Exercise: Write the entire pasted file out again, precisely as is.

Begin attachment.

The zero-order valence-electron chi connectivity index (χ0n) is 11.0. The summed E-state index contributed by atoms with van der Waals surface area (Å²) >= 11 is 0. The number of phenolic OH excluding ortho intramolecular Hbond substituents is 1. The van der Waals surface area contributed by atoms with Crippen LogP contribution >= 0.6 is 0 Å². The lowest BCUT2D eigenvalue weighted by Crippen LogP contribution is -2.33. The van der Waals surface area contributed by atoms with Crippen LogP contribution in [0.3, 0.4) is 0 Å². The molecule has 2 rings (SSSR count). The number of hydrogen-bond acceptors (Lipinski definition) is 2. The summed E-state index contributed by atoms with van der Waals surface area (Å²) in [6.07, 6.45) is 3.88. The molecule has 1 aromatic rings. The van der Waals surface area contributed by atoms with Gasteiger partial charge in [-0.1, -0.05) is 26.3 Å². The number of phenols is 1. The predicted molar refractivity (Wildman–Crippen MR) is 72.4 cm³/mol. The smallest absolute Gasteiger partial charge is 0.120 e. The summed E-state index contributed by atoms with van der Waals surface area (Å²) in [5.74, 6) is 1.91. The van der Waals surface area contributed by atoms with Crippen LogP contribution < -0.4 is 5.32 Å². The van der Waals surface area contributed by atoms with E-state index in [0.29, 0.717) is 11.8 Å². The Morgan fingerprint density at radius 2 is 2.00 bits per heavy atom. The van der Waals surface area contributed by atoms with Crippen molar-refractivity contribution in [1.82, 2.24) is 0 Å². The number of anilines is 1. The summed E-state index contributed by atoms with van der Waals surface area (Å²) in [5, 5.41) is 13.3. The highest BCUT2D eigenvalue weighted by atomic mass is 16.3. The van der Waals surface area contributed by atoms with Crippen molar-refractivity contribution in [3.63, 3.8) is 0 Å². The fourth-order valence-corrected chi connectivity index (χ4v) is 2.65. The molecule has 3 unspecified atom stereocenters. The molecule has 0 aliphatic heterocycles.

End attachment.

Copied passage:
The zero-order valence-electron chi connectivity index (χ0n) is 11.0. The summed E-state index contributed by atoms with van der Waals surface area (Å²) >= 11 is 0. The number of phenolic OH excluding ortho intramolecular Hbond substituents is 1. The van der Waals surface area contributed by atoms with Crippen LogP contribution >= 0.6 is 0 Å². The lowest BCUT2D eigenvalue weighted by Crippen LogP contribution is -2.33. The van der Waals surface area contributed by atoms with Crippen LogP contribution in [0.3, 0.4) is 0 Å². The molecule has 2 rings (SSSR count). The number of hydrogen-bond acceptors (Lipinski definition) is 2. The summed E-state index contributed by atoms with van der Waals surface area (Å²) in [6.07, 6.45) is 3.88. The molecule has 1 aromatic rings. The van der Waals surface area contributed by atoms with Gasteiger partial charge in [-0.1, -0.05) is 26.3 Å². The number of phenols is 1. The predicted molar refractivity (Wildman–Crippen MR) is 72.4 cm³/mol. The smallest absolute Gasteiger partial charge is 0.120 e. The summed E-state index contributed by atoms with van der Waals surface area (Å²) in [5.74, 6) is 1.91. The van der Waals surface area contributed by atoms with Crippen LogP contribution < -0.4 is 5.32 Å². The van der Waals surface area contributed by atoms with E-state index in [0.29, 0.717) is 11.8 Å². The Morgan fingerprint density at radius 2 is 2.00 bits per heavy atom. The van der Waals surface area contributed by atoms with Crippen molar-refractivity contribution in [1.82, 2.24) is 0 Å². The number of anilines is 1. The summed E-state index contributed by atoms with van der Waals surface area (Å²) in [5, 5.41) is 13.3. The highest BCUT2D eigenvalue weighted by atomic mass is 16.3. The van der Waals surface area contributed by atoms with Crippen molar-refractivity contribution in [3.63, 3.8) is 0 Å². The fourth-order valence-corrected chi connectivity index (χ4v) is 2.65. The molecule has 3 unspecified atom stereocenters. The molecule has 0 aliphatic heterocycles.